Thursday, January 15, 2015

I worry about the things I write, sometimes.




 Today I wrote a story about a Holocaust denier. It’s still in its first draft, obviously, having only been completed maybe five hours ago. Even in its rough draft form I feel quite good about it – at this early stage I feel like all of the basic elements are there, all of the rough material I need to work with. I’m excited about it. But at the same time, I’m worried about it.

I’m worried because I often worry about the type of messages my stories will perpetuate. This one in particular I worry about because of what one of the pivotal characters in the stories says near the end: in accusing the main and POV character, a Holocaust denier, he accuses pretty much every one ever of not caring about the other populations harmed and systematically eradicated by the Nazis, specifically the Romani, the mentally and physically disabled, and homosexuals.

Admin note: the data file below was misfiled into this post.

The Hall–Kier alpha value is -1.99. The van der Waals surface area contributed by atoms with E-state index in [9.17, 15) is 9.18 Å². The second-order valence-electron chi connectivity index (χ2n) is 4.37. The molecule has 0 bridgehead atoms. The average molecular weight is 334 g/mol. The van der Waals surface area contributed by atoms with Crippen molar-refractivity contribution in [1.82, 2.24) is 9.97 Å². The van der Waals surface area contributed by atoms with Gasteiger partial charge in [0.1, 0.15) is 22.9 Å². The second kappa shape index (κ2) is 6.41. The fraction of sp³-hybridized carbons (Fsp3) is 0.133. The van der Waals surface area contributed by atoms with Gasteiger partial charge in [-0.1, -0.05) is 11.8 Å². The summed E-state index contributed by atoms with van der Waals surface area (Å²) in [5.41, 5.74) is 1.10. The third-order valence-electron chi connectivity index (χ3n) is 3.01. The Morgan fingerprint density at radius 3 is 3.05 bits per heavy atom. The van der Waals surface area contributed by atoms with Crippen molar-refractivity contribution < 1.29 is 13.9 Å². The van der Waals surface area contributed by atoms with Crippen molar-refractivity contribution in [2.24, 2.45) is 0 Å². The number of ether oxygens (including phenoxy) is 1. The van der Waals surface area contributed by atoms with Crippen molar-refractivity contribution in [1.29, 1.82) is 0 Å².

What I’m worried about here is that someone might read this story and take away from it that the story is saying that the genocide committed against the Jews is somehow a less important genocide than the others, that we should stop paying as much attention to it or something along those lines.

Clearly I do not feel this way, nor do I want to communicate any such a thing, nor would I read such a thing into this story if it had been written by someone else and I was reading it for class or in my spare time. I can be a dick sometimes, but not that much of a dick. Nonetheless, I know people can read really bizarre things into stories, art, shows, whathaveyou – things that don’t always correlate to what the evidence of the text points to. And I am a firm believer in the idea that once my stories are published and in the hands of the reader, they are no longer my stories – they are the reader’s, to do with what they will. Authorial intent? It serves no purpose and is just plain silly to discuss when discussing the meaning of a work of literature – and as John Green says, it’s boring to boot.